How AI Can Help Cybersecurity's Wall of Worry
The financial sector is not the only one facing a "wall of worry." Many organizations are dangerously close to hitting cybersecurity's wall. On Wall Street, the wall starts when outside factors that should impact the market negatively are offset by active buying of stock which allows the financial markets to continue to rise. Investors worry about a possible correction that would cause markets to plunge.
For IT departments, the wall of worry happens when the cybersecurity workload exceeds the department's ability to manage the infrastructure, creating an environment where potential threats are overlooked. The simplest way to lower the wall is to hire more staff, but that is not an easy task in today's job market.
Anyone looking to fill a cybersecurity position knows there is a shortage of qualified cybersecurity candidates. It is estimated that x positions are unfilled because of a lack of security specialists. This gap is only going to increase as cybercriminals continue to escalate their attacks. Today, a cyber event happens every 11 seconds, which is up from the 39 seconds in 2007.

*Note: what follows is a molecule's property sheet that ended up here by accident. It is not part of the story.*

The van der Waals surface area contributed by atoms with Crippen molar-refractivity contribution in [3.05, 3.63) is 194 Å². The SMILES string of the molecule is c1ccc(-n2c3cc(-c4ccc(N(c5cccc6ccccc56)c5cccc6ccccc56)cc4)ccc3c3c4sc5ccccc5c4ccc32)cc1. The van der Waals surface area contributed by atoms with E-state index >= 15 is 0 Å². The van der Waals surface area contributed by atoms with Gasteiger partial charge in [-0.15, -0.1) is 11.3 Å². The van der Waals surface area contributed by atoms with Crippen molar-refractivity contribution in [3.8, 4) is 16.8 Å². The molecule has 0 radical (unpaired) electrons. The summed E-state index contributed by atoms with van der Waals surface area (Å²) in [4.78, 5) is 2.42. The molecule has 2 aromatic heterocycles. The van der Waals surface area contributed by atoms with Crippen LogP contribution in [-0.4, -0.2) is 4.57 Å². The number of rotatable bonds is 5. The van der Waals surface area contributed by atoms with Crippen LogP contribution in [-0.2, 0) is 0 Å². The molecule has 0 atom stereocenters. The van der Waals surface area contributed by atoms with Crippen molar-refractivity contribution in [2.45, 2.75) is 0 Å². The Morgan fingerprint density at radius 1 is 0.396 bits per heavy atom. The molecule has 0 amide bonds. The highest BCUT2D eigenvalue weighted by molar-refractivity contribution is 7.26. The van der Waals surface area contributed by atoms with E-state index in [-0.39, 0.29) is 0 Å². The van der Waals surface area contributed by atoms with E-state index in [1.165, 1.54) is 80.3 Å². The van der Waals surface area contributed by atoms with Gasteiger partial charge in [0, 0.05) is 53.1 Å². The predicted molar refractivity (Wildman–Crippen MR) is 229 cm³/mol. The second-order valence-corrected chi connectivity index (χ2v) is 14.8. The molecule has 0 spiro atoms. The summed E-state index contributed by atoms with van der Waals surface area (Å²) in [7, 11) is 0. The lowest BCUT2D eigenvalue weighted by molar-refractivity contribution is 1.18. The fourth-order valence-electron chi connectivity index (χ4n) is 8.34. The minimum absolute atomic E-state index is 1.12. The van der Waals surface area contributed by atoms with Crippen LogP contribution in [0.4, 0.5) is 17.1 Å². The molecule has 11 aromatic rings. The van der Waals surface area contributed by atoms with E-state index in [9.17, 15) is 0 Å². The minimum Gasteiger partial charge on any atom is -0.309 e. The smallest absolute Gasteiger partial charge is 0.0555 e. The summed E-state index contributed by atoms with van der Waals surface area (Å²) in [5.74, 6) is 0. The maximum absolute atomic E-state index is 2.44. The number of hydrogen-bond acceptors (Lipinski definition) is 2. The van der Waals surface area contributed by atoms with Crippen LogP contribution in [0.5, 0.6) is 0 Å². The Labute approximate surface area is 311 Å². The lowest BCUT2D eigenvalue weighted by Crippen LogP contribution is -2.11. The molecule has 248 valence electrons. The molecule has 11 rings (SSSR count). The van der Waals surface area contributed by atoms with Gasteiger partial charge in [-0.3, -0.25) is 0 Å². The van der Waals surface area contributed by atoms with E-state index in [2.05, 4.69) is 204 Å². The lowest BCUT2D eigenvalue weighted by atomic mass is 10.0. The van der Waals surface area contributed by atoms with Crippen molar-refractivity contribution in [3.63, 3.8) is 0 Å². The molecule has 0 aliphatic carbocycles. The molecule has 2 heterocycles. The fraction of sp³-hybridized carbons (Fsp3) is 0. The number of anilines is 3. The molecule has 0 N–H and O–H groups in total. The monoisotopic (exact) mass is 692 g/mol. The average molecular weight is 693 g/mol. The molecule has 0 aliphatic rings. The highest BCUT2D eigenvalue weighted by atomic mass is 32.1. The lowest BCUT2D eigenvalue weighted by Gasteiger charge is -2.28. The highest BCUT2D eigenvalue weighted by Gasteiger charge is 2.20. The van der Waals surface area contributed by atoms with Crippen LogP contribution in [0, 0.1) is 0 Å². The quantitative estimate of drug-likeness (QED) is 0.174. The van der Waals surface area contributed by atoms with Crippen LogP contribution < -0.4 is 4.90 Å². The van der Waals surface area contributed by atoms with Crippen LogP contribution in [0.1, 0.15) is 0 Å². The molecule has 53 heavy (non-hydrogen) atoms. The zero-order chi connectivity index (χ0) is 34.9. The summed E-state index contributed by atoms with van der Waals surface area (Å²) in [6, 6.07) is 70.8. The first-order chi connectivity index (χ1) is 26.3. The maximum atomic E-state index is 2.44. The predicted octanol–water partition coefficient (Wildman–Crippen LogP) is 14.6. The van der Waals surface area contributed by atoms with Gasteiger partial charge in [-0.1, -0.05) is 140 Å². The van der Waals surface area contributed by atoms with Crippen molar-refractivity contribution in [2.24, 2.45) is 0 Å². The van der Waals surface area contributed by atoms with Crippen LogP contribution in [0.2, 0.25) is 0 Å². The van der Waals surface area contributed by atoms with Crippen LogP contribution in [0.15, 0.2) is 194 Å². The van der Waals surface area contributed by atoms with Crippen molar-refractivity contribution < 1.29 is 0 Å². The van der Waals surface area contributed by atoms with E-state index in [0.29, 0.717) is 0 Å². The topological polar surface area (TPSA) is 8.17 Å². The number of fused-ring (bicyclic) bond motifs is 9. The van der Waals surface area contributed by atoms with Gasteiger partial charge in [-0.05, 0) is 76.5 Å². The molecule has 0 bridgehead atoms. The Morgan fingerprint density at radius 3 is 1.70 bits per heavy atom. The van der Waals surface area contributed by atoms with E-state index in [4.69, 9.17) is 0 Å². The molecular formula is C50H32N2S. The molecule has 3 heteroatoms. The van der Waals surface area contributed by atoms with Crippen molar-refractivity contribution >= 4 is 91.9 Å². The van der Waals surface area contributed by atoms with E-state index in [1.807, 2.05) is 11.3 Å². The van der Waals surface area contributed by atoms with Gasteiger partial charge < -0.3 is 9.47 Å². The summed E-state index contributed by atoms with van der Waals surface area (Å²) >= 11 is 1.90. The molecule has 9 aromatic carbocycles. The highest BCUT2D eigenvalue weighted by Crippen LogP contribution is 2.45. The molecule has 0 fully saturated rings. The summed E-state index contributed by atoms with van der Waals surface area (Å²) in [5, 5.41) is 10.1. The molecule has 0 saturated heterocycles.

If organizations cannot add to the workforce, they need to look at reducing the workload. But, what piece of the cybersecurity puzzle is pushed aside? Do IT departments stop looking at network event logs? Do they assume that everyone accessing the system can be trusted? How can they proactively protect the company's digital assets when there's no time to analyze the data?
For cybersecurity teams to protect a company's infrastructure, they need visibility throughout the enterprise. They need to know that the IoT device at the edge is not vulnerable; in the same way, they need to know that employees are who they say they are. Teams want data that can help them proactively address cybersecurity concerns instead of operating from a defensive position.
Machine learning (ML) can ease the pressure on cybersecurity departments. With its ability to learn and improve, artificial intelligence (AI) can analyze hundreds of alerts and notifications to proactively address vulnerabilities. Here are five ways AI can help.
The adage, "a good defense is the best offense," is the underlying philosophy of any cybersecurity program. Countering a threat before it worms its way into a network can save organizations millions. Not only are cyberattacks costly, averaging $3.86 million, they are also time-consuming. On average, it takes close to nine months to contain an attack.